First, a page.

Way back in the "dark ages" when I was taking tree identification in college, I pressed hundreds of leaves for further study. Even today, you can't beat using a real, preserved leaf to assist you in tree identification. A properly pressed leaf highlights its structure(s) and provides you with a three dimensional leaf. Collecting the leaf aids you in it's initial identification and gives you a self-made field guide for future help.
Time Required: 2 to 4 hours (including purchasing materials)
- Cut a 24" X 24" plywood square in half to make the top and bottom sections of the 12" X 24" press. Place them on top of each other with edges even (c-clamps or bar clamps can be used to keep the wood in position).
- At each corner of the top and bottom pieces of plywood, measure in 1 1/2" from sides, 2" from top and mark with a pencil. Using drill bit the same size as your bolts, drill a hole through both pieces at each mark.
- Insert round-headed bolts up through each hole in every corner of both the top and bottom portions of the plywood press. Make sure the hole is small enough to accommodate the bolt but stops at the head. Add a washer and wingnut to each bolt. You now have a press with adjustable tension.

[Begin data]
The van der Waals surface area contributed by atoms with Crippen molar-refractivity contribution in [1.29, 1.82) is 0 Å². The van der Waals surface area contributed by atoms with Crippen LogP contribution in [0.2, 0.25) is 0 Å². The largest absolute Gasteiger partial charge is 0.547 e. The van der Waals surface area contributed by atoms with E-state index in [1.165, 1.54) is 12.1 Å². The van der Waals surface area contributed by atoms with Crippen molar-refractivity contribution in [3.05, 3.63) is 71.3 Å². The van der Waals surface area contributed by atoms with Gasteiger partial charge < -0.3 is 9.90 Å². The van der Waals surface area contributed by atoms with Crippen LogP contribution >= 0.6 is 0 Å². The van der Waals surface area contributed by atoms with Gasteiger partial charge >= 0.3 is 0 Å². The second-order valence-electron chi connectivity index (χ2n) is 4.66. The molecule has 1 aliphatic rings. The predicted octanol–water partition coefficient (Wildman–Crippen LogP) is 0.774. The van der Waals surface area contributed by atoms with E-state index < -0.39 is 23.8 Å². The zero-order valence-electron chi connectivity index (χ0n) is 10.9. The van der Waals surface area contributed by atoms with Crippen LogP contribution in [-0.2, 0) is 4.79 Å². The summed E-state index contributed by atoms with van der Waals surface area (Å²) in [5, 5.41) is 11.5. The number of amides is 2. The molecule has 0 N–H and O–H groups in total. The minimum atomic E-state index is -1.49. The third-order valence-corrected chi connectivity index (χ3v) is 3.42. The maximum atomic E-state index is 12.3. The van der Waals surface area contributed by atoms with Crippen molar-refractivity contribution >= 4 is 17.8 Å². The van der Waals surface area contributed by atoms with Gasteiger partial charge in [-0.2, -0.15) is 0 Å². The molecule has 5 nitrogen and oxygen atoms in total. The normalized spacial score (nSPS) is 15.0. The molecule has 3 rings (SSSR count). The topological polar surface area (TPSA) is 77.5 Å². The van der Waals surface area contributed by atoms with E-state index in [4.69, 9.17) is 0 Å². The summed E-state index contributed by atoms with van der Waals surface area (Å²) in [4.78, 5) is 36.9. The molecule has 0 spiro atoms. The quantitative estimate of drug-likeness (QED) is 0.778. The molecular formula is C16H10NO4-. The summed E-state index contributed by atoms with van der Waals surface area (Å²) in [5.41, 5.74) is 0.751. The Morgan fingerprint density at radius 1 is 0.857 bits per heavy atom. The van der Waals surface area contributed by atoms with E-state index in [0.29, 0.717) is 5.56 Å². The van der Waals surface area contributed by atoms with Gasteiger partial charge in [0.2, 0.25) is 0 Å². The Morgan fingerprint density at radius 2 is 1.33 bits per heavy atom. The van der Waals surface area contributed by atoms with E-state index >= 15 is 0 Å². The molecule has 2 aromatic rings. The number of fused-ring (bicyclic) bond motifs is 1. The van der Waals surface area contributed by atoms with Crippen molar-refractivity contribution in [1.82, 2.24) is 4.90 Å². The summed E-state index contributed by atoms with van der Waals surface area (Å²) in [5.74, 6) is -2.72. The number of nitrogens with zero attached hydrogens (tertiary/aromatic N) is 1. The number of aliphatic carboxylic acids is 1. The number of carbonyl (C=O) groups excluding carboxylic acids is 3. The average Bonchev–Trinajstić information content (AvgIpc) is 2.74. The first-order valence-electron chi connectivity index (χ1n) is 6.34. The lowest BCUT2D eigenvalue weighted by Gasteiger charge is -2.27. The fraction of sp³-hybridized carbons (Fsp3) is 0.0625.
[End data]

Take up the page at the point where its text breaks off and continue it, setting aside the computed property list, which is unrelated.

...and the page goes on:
- Remove wingnuts, washers and top portion of the plywood press leaving the bottom portion of the press and four bolts standing upright. It is from this "open" position that you load the press with any new leaves.
- Cut two cardboard pieces to fit between the press but not extend beyond the top, bottom or sides of the plywood press and to fit between the bolts. This cardboard is to go between the wood press' top and bottom and the pressed material. Collect tabloid sized newspaper.
- To use: place leaves between double or triple sheets of newspaper, place newspaper between the pieces of cardboard. "Close" the press by repositioning the top plywood portion over bolts, attach washers, screw on wing nuts and tighten.
- Find a leaf on a tree you either know or would like to identify. Collect the leaf or several leaves that most represent an average looking leaf of the tree species. Use an old magazine as a temporary field press.
- Identify and label each specimen as soon as you collect it as identification is much easier when you can see the entire tree rather than just a few leaves. Remember to take your field guide along.
- You should not have to pay more than $10 for the material to build this leaf press. You can purchase presses for about $40.
What You Need
- 2' X 2' sheet of 1/2" plywood
- Four 3" round-headed bolts with washers and wing nuts
- Circular saw, scissors and drill
- Cardboard and newspaper